Outside the Boundary
A few months ago I wrote an essay entitled “Let’s Get Clear on This.” That essay argued the following: (1) conservative evangelicals are not neo-evangelicals; (2) conservative evangelicals are making a substantial contribution to the defense and exposition of the Christian faith; (3) substantial differences continue to distinguish conservative evangelicals from fundamentalists; but (4) fundamentalists must not treat conservative evangelicals as enemies or even opponents. These points are, I think, as clear in reality as they were presented to be in the essay.
What “Let’s Get Clear on This” did not do was to explore the differences between conservative evangelicals and fundamentalists. Such an exploration would have been beside the point in that essay. Nevertheless, those differences remain important. What I have proposed to do is to examine the ways in which fundamentalism differs from conservative evangelicalism.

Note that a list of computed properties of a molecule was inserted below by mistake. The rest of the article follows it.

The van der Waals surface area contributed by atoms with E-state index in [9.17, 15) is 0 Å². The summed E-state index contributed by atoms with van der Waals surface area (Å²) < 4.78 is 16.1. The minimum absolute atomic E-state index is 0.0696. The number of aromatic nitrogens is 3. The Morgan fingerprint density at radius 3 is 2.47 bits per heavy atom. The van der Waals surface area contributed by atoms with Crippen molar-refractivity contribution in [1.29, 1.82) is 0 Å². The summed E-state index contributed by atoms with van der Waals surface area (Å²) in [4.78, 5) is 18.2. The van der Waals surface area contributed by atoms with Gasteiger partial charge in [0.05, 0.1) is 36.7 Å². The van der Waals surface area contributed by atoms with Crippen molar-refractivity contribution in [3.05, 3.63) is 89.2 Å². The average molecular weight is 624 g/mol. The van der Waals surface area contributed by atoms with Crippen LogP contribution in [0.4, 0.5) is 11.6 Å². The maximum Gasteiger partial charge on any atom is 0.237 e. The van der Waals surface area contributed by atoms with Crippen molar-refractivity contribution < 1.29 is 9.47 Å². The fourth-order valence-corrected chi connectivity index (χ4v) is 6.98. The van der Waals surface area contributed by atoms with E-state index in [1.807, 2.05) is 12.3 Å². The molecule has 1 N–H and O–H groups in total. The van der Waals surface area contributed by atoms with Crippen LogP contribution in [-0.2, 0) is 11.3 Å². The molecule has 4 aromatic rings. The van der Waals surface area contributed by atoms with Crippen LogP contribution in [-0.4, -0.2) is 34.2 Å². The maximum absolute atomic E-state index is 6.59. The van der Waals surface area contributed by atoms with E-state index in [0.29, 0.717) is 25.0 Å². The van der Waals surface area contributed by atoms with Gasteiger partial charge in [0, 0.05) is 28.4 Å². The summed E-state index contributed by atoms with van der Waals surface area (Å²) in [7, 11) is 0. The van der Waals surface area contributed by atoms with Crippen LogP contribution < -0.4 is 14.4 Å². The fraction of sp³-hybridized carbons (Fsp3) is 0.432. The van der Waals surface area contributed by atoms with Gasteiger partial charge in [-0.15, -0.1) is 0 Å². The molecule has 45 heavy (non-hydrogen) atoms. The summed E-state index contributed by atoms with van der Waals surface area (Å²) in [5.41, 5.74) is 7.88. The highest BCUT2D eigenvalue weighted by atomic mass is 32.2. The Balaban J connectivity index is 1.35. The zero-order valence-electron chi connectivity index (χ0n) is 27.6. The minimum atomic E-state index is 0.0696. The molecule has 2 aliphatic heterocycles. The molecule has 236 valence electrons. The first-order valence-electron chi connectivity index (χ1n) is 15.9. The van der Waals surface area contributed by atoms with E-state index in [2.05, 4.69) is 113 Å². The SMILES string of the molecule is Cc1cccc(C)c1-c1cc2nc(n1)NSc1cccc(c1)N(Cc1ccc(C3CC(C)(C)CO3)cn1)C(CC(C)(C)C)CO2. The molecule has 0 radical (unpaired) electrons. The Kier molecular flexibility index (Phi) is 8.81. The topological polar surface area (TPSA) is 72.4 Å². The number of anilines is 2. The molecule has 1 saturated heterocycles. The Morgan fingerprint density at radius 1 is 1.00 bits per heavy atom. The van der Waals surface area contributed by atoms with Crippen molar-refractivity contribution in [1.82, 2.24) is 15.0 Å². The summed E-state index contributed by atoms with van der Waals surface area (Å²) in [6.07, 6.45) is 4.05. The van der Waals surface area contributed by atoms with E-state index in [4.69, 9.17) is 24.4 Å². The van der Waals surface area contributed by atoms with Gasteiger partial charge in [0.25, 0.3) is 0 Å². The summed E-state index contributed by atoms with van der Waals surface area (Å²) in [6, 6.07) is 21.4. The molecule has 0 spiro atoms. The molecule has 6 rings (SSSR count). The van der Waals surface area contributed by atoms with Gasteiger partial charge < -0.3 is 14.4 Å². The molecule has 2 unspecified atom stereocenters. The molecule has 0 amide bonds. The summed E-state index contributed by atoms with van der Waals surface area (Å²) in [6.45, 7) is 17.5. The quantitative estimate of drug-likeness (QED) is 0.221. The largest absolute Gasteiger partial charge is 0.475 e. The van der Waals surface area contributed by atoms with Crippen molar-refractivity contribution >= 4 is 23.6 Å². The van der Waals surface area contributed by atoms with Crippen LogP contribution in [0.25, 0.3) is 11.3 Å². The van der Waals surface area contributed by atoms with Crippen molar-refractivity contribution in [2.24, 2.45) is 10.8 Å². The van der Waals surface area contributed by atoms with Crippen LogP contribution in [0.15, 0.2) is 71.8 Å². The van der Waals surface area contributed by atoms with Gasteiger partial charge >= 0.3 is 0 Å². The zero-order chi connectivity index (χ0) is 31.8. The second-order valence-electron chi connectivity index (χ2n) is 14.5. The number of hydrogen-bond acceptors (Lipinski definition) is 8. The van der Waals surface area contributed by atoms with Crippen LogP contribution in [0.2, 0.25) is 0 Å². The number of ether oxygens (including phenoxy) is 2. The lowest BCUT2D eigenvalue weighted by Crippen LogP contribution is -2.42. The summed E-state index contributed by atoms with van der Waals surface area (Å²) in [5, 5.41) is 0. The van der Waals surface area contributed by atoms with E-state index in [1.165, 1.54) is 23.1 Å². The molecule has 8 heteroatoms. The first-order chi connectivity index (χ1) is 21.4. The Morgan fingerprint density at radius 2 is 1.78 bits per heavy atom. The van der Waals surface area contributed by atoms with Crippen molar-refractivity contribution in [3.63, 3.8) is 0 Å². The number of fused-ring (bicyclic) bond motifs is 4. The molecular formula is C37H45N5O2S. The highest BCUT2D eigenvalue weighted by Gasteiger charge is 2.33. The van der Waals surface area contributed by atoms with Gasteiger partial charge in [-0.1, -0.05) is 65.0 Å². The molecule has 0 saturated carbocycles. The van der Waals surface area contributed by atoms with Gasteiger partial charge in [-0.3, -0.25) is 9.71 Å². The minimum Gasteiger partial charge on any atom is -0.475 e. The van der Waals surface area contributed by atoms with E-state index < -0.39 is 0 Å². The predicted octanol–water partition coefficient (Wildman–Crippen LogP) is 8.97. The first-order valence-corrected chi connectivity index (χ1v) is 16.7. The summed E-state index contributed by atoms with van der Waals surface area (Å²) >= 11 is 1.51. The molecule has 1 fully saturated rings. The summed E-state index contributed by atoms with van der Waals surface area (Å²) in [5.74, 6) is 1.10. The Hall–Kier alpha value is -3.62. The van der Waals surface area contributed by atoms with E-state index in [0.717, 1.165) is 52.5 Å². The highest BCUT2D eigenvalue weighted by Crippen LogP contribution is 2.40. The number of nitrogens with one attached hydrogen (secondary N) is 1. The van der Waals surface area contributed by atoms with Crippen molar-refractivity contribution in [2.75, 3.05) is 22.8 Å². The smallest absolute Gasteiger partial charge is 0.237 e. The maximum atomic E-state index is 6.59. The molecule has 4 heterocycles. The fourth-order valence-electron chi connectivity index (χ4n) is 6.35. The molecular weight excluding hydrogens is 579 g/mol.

Partly, this is an empirical evaluation based upon an examination of the two movements as they actually exist at this point in time. But only partly. In my examination of the differences, I am deliberately opting for an a priori definition that excludes some self-identified fundamentalists.
My reason for this decision is simple: words refer to ideas, and ideas are anterior to things. This discussion will recognize as fundamentalists only those who approximate the idea of fundamentalism. Of course, none of us perfectly implements the idea. Whenever ideas are incarnated in human institutions, movements, and persons, they display the effects of human finiteness and fallenness. No ideal fundamentalist (or conservative, or Baptist, or even Christian, for that matter) has ever existed, and none ever will. We judge ourselves by the idea. In the present discussion, I shall consider only those versions of fundamentalism that are closer to the idea.